While no team ever achieved performance that would work in a real operating condition, the progress from the first year of the contest to the end a few years later was remarkable in terms of the percent of items successfully picked and the speed at which the picking was conducted.

Flash forward to 2022, and Amazon itself has taken concept to a whole new level, or maybe several levels, with Sparrow.

Amazon says can effectively select individual items from totes and place them into shipping cartons (see photo below).

Amazon Sparrow Piece Picking Robot


Sparrow uses a combination of AI, computer vision, and a suction-cup “hand" that allows the robot to handle about 65% of all the millions of pre-packaged products available on Amazon's website.

And watching a video of Sparrow, it does this at a pace that - for now - may be a little slower than a human, but you can count on the fact that it will get faster, and that the 65% of Amazon SKUs it can handle today will grow to 75%, then 80%, etc.

Unlike the disastrous foray into factory robotics by GM in the 1980s I cited last week, I am betting this Amazon robot (actually Amazon has or is developing several other robots) will get the kinks out soon enough and be on the FC floor.

And gradually - not in a torrent - those robots will replace hundreds of humans at Amazon facilities, and maybe other companies if it makes the technology available, and as noted above other companies are developing similar piece picking automation.

But only Amazon and Walmart have the capital to make the move to automation quickly.

So lots of current or former Amazon workers and outside labor organizations castigate the company for the way it allegedly treats its associates - though those workers keep voting down unions and admit that for DC jobs the pay is pretty good. Should mourn the loss of the jobs.

So as with last week, I come away with mixed perspectives. We've already seen how dramatically fewer workers are needed at US manufacturing plants versus 20 years ago - keeping some companies competitive with those in low cost countries, though with far fewer US jobs to show for it.

That kind of dramatic reduction in labor to run a factory just hasn't been possible in distribution - but we're on the cusp of it soon, Sparrow tells me.

Do you agree?

Any reaction to this these thoughts on Sparrow's impact? Is the robot era here? Let us know your thoughts at the Feedback section below.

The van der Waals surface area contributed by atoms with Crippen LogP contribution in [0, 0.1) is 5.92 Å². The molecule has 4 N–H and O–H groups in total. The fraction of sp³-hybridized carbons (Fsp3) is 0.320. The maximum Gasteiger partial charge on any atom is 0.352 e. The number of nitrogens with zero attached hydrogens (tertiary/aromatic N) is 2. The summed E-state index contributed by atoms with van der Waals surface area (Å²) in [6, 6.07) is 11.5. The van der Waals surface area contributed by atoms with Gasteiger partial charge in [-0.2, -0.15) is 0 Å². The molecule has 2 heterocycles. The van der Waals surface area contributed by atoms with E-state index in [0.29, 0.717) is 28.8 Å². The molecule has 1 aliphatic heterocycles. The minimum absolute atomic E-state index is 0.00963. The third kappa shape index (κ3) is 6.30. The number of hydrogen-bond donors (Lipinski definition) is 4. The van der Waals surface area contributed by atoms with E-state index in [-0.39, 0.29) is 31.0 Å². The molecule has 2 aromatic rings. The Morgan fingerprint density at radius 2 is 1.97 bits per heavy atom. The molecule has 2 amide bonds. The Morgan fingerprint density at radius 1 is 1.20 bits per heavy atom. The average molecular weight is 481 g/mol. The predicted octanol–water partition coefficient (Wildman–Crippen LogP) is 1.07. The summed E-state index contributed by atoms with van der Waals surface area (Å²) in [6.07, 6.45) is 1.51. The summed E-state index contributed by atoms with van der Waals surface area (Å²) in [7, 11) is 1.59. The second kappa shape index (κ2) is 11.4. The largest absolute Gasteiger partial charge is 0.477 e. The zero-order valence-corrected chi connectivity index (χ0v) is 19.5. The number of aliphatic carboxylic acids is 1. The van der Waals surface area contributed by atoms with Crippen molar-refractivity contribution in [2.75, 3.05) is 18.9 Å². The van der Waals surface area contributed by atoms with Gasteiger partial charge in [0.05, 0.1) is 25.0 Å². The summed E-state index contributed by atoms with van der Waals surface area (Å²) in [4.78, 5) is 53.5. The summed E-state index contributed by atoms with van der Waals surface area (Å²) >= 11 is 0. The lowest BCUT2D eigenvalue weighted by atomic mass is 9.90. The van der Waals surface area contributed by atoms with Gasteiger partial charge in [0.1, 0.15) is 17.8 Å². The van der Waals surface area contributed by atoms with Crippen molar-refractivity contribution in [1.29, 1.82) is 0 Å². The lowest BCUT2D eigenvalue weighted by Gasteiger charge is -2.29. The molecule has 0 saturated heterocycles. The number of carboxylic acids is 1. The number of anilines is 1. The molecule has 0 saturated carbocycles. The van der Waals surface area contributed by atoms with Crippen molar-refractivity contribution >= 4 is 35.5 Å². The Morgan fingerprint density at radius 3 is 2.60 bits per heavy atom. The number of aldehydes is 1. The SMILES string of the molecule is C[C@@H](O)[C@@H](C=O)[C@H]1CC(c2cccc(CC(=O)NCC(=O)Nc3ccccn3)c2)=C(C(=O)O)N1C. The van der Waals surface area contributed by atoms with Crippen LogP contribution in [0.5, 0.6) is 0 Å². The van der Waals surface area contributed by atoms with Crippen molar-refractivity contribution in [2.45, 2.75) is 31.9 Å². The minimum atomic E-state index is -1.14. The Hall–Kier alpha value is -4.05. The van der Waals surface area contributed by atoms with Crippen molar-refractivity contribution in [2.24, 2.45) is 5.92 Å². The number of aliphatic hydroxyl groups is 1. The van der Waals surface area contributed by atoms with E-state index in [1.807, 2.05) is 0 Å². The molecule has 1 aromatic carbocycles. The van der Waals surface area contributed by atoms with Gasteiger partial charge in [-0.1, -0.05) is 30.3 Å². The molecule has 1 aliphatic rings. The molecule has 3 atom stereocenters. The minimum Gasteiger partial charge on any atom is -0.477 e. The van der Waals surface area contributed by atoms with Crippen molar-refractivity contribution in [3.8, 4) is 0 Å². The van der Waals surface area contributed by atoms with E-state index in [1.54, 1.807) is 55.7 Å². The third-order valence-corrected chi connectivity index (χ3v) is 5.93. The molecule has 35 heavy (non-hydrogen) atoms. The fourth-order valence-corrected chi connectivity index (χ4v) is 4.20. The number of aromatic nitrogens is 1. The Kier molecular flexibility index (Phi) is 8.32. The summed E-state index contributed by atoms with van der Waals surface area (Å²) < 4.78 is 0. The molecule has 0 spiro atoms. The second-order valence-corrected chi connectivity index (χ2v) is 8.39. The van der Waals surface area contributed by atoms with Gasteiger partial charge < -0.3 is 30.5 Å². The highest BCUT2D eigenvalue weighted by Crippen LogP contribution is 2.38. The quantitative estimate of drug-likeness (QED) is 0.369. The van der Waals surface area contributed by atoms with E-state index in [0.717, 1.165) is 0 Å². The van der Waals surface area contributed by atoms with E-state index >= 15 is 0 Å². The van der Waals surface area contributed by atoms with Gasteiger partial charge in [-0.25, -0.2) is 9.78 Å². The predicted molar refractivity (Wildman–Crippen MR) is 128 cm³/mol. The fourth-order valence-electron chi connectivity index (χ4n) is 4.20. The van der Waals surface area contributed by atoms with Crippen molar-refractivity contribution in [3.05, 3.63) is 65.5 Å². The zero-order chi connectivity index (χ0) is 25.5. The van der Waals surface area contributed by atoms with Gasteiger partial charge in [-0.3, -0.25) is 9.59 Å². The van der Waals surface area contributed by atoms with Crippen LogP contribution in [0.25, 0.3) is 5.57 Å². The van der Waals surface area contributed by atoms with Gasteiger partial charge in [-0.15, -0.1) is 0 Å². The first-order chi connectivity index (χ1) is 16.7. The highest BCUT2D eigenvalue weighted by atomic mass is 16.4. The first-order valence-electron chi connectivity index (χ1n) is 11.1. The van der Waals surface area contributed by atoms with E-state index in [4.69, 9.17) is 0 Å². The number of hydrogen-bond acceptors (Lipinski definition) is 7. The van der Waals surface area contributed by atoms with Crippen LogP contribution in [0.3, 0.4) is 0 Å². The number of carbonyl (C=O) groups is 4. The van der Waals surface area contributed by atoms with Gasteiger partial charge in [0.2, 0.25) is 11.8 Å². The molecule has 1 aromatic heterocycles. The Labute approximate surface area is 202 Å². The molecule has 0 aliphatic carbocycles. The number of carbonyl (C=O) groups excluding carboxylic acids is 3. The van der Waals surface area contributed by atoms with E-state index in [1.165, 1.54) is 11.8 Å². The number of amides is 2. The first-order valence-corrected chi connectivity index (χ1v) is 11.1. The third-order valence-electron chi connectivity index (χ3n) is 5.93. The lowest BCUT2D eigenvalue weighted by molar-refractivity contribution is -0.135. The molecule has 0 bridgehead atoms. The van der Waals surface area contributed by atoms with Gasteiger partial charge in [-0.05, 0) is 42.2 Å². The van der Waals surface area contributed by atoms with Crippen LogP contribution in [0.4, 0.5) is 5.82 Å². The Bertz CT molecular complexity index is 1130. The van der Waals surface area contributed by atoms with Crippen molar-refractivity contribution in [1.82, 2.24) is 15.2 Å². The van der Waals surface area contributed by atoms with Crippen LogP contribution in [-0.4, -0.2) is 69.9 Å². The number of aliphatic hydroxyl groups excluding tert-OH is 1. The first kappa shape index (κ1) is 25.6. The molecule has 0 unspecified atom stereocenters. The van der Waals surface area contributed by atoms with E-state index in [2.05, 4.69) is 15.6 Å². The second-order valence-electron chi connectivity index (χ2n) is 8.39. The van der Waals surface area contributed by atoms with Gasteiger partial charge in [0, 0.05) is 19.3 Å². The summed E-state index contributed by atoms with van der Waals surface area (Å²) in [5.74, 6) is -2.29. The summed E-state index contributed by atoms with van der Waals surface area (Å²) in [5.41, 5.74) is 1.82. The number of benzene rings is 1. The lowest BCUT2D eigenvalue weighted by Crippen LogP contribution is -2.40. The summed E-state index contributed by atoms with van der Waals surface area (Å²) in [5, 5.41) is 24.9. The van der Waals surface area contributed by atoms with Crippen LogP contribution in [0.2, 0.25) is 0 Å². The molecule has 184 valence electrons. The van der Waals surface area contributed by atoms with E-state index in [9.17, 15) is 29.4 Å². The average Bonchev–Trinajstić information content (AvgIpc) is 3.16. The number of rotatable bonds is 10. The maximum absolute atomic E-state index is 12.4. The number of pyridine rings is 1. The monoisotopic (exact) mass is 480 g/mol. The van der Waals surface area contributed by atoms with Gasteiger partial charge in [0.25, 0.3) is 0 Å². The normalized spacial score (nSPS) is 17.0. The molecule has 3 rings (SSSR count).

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On Demand Videocast:

Understanding Distributed Order Management

Highlights from the New "Little Book of Distributed Order Management"

In this outstanding Videocast, we'll discuss DOM, based on the new Little Book of Distributed Order Management, written by our two Videocast presenters.

Featuring Dan Gilmore, Editor along with Satish Kumar, VP Client Services, Softeon

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The Grain Drain: Large-Scale Grain Port Terminal Optimization

The Constraints and Challenges of Planning and Implementing Port Operations

This videocast will provide a walkthrough of two ways to formulate a MIP, present an example port, and discuss port operations.

Featuring Dan Gilmore, Editor along with Dr. Evan Shellshear, Head of Analytics, Biarri.

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On Demand Videocast:

A Blueprint for WMS Implementation Success

If You Want a Successful WMS Project, You will Find the Blueprint in this Excellent Broadcast

This videocast lays out the keys to ensuring your WMS implementation goes smoothly, involves minimal pain, and accelerates time to value.

Featuring Dan Gilmore, Editor along with Todd Kovi of Radix Consulting and Dinesh Dongre of Softeon.

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Feedback will return next week.

Any idea which company is the largest US-based ocean container carrier?

A: Hawaii-based Matson, which is ranked no. 27 globally based on TEU capacity